When not enjoying the live music provided by Ram Miles Entertainment, a three-piece light jazz band, during the preview, Thierry and Leslie de Chaunac of T.L.C. Rugs of Alexandria, Va., were educating showgoers on their wonderful selection of antique Persian and Aubusson rugs and textiles. Among the rugs displayed were an 1890s Serape and an 1880s antique Serab runner. The Serape’s main feature, according to the de Chaunacs, is an open field of jewel blue and a stunning medallion. The size of this one was 8.6 by 12.9 feet and it was in excellent condition.
“Serapes are actually a specific and beautiful type of Persian Heriz made between the 1860s and 1910s,” said Thierry de Chaunac. “These rugs are extremely well made with a more open field than a traditional Heriz. The colors tend toward jewel blues, salmons, corals and teals.”
The 1880s Serab runner measured 4 by 14 feet. The tribal rug from Northwest Iran exemplified the Serab’s typical beautifully toned camel colored field of natural, undyed wool. “Rose, blues and greens are the accent colors in the large geometric chain medallion devices down the center,” explained de Chaunac.
“The show went very well and was beautifully set up and attended,” concluded the de Chaunacs.
Returning to the show was Paul Nicholson Antiques, Poughkeepsie, N.Y., with his trademark Shaker furniture and smalls, Arts and Crafts furniture and American clocks. The selection of Shaker side chairs were hung on the wall and set up on the floor. A #7 rocker from Mount Lebanon, N.Y., that was displayed had been “rescued” by Nicholson, who had laboriously removed layers of red, green and blue paint to reveal the chair’s classic natural finish. None of his chairs sold at the Millbrook show, but Nicholson did sell clocks, including a small Seth Thomas tambour clock, circa 1908, an Ansonia shelf clock and clockworks from an advertising clock. “It was a pretty good show,” said Nicholson, although he noted that competition from the Rhinebeck Antiques Fair and other Columbus Day weekend activities may have kept the crowds away.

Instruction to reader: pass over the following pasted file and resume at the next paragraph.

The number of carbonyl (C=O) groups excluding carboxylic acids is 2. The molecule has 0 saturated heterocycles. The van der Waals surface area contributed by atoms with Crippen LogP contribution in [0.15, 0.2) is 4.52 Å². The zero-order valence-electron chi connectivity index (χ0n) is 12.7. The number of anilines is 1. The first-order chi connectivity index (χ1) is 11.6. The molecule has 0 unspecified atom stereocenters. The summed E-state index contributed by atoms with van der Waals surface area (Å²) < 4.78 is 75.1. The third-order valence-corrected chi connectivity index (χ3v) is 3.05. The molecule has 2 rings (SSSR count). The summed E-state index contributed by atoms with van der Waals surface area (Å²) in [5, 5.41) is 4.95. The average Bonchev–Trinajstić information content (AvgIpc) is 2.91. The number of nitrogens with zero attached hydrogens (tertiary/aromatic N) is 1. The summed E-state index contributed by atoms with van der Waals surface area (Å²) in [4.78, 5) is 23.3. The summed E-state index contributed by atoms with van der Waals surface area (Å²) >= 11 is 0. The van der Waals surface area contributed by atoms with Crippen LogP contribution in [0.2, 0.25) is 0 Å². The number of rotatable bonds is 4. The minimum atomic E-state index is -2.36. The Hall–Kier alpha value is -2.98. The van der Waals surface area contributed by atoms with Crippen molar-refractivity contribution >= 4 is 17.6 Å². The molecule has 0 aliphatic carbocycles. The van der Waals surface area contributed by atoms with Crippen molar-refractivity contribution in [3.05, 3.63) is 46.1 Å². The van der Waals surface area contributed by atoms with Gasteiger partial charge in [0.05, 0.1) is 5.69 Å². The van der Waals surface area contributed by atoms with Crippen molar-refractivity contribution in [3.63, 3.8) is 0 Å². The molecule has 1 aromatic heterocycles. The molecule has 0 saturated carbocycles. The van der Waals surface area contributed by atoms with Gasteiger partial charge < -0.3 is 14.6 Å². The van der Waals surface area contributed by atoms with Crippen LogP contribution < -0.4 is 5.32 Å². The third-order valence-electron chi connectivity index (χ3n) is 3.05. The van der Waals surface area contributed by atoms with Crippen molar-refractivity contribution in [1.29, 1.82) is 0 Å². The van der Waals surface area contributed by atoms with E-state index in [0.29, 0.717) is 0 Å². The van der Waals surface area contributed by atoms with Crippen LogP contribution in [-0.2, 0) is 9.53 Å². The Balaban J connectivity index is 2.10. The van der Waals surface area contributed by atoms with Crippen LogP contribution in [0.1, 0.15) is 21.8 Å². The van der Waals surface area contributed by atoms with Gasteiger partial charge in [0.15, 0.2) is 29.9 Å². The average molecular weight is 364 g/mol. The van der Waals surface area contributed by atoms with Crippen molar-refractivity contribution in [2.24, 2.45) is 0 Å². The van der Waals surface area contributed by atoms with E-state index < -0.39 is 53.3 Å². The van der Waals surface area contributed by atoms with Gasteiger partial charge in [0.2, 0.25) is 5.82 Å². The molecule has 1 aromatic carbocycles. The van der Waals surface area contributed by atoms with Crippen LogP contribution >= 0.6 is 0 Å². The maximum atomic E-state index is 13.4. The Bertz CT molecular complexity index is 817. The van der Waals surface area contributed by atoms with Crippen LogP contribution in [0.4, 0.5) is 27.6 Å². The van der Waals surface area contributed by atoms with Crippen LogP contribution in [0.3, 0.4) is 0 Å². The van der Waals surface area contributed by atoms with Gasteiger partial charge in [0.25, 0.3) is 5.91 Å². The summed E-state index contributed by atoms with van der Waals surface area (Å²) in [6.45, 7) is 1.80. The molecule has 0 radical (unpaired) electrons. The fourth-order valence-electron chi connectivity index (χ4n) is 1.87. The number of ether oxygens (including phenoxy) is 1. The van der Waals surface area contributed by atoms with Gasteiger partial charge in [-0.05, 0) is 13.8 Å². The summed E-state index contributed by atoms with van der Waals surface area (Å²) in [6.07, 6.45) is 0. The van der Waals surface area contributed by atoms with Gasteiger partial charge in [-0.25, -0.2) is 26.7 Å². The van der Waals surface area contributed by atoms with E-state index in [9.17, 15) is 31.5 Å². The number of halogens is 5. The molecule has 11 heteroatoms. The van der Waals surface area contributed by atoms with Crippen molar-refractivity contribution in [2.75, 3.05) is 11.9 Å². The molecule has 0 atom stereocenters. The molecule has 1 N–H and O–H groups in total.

A pair of cast-iron lamps that had been made from a Nineteenth Century fence post were the center of attention at the booth of Cecelia B. Williams Antiques of New Market, Md. “The people who bought them just loved them,” said Williams, who added that most of her other sales were accessories. “The show turned out very nicely for me,” she said. “The facility couldn’t be better and there was excellent diversity on the show floor.”
Contributing to that diversity with a large selection of antique American posters, Poster Glory, Upper Montclair, N.J., brought examples from categories such as advertising, World War I and II, travel and publishing. A 1935 poster by an artist named Winslow admonished “Eat More Milk,” while a 1938 poster by an anonymous artist supporting local produce extolled “Strawberry Ice Cream – A Refreshing Old Favorite.” “Strawberries were seasonal, and posters like these were made to display at those times,” said DJ Dougherty, Poster Glory’s owner as he constantly flipped through the pile.
Oliver said the spring show, conducted the last weekend in May, is already sold out. For 2004, he said, the fall show will be conducted one weekend later than the Columbus Day weekend, hopefully leading to a better turnout.
For information, Oliver and Gannon Associates, Inc, PO Box 651, Altamont, NY 12009; 518-861-5478 or www.showsfairsfestivals.com.